Hatch, Borucki, Kay experimenting with new pitches at Blue Jays camp

Sportsnet's Jamie Campbell and Shi Davidi chat about why the Blue Jays didn't sign Jake Odorizzi and how they look at this starting rotation going into the season.

You shouldn’t draw any conclusions from spring training results in a typical year. But in a pandemic year featuring games with indeterminate lengths, rolling innings, and fluid substitutions that more closely resemble controlled scrimmages? You can throw the outcomes right out the window.

It’s all about process. Who’s hitting the ball hard? Which pitchers are flashing increased velocity? What players are getting defensive reps at unfamiliar positions? Those are the important things to pay attention to. And, as always, the guys working on stuff.

Hitters tinkering with batting stance adjustments, as 2020 No. 5 overall pick Austin Martin is.

Converted starters trying new approaches as they transition to relief roles. And pitchers, in general, developing new pitches they may or may not feature in their arsenals come opening day.

The Blue Jays have a bunch of those, as the coaching tandem of Pete Walker and Matt Buschmann challenge Toronto’s young staff to not let the development process halt just because they’ve made it to the majors. “Get better every day” is splashed all over the walls of the new player development complex where Blue Jays players are training this month. And several of them are taking it to heart.

So, let’s take a closer look at three arms in Blue Jays camp toying with new weapons and assess the impact those evolutions could make.

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Thomas Hatch’s curveball

Growing up, Thomas Hatch always thought he threw a curveball. It wasn’t until he reached college and pro ball that he realized how wrong he was.

“It was really a slider,” he says. “You just don’t know the difference back then. Now, we have all this technology to show us the difference right out of the hand in a bullpen. That showed me it never was a curveball.”

Whatever it was, it got outs, as Hatch spun a fantastic junior season at Oklahoma State in 2017 before quickly climbing the professional ranks and, after a trade to the Blue Jays, made his big-league debut in 2020. There, he was a revelation pitching out of Toronto’s bullpen, using his high-spin fastball and adjustable slider to pitch to a 2.73 ERA across 26.1 innings.

“His stuff, as we’ve seen, is outstanding as a major-league starter in the making,” Walker says. “His mound presence and his arsenal are major-league calibre. I’m really excited about this guy.”

With that all behind him, Hatch figures it’s finally time to learn that curveball. The Chicago Cubs were urging him to develop one prior to trading him in 2019, and it seems they were onto something as the Blue Jays came to Hatch this off-season offering the same suggestion.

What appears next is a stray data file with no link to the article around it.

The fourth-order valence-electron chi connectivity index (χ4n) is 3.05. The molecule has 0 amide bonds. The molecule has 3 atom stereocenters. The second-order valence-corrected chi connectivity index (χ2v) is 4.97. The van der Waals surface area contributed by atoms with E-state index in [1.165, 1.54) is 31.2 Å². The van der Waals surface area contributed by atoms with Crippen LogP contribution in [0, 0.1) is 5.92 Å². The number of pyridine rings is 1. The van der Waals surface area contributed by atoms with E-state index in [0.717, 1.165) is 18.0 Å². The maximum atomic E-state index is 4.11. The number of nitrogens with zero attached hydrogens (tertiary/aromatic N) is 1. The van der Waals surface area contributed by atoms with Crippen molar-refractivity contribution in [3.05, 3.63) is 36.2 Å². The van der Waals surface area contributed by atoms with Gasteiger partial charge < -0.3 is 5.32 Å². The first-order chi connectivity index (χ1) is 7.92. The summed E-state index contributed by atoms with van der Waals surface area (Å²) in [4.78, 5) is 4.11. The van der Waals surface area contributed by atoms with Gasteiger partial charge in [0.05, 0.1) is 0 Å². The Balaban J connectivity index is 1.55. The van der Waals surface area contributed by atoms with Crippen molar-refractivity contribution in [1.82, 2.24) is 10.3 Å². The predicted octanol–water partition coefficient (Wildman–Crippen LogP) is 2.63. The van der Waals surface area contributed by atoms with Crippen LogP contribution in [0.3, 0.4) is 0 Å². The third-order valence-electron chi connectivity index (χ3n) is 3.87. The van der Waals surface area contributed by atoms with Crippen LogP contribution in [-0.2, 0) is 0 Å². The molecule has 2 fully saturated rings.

It makes sense. If Hatch can replicate the extreme spin he produces with his fastball — the 2,598-RPM average on his heater last season was fifth-highest in MLB — on a curveball, odds are he can turn it into a fairly wicked offering that could miss bats at a high rate.

It’s no coincidence that some of the game’s best curveball spinners, such as Lucas Sims, Ryan Pressly, Dustin May, Tyler Glasnow, and Trevor Bauer, finished the season with curveball whiff rates of 39 per cent or higher — a top-30 mark across MLB. And all five of those pitchers were 90th percentile or higher fastball spinners, too.

Of course, that group is a high bar to reach for. Particularly for a guy who’s only recently come to understand exactly what a curveball is. But there’s no harm in trying to develop one — and the possible upside is huge. Hatch has already proven his fastball-slider-changeup mix plays well at the big-league level. If he can round that arsenal out with a curveball that generates swing-and-miss at an above-average level? Look out.

“Spring training is the time that we can get into those kinds of things and get reactions from hitters without worrying about results,” Hatch says “It’s a good opportunity to feel it out and get reactions from guys that can tell you what it looks like or what they saw.

“So, it’s really about learning. It’s a different pitch for me. Because the slider’s kind of a power pitch. Whereas the curveball’s kind of a finesse pitch. So, it’s a new world to me in a way. But we’re exploring that and trying to get as far as we can with it this spring.”

Ben Nicholson-Smith is Sportsnet’s baseball editor. Arden Zwelling is a senior writer. Together, they bring you the most in-depth Blue Jays podcast in the league, covering off all the latest news with opinion and analysis, as well as interviews with other insiders and team members.

Ryan Borucki’s changeup

OK, so this one isn’t actually a new pitch. Back in 2018, when Ryan Borucki made his big-league debut as a starter, he threw plenty of changeups. Playing it off a then 91-92 m.p.h. sinker he used nearly 60 per cent of the time, Borucki dotted them down-and-away from right-handed hitters, earning an impressive 35.1 per cent whiff rate.

But when he was moved to the bullpen in 2020, increasing his fastball velocity to the mid-90’s in shorter stints, Borucki mostly shelved the pitch in favour of a sometimes cutter, sometimes slider — “it has a mind of its own,” he says — that better suited his new role. He still had the changeup in his back pocket, sprinkling it in every now and then to right-handers. But truth be told, he seldom needed it.

Borucki allowed only two hits — both singles — on the 122 cutter-sliders he threw last season, producing a stellar .091 wOBA and ridiculous 49.2 per cent whiff rate with the pitch. Suddenly, he was Andrew Miller Lite. But this season, Borucki’s planning to bring the changeup back.

“I’m definitely going to take a different approach. I’m going to be using all three of my pitches — no matter what kind of batter,” he says. “That’s going to be a new thing for me. But I’m really confident with how it’s feeling right now.”

What’s really interesting about that is Borucki’s intending to throw his changeup to both sides of the platoon. Even when it was his go-to secondary offering in 2018, he only threw it a dozen times to a left-handed hitter. The other 357 he threw that season were to right-handers.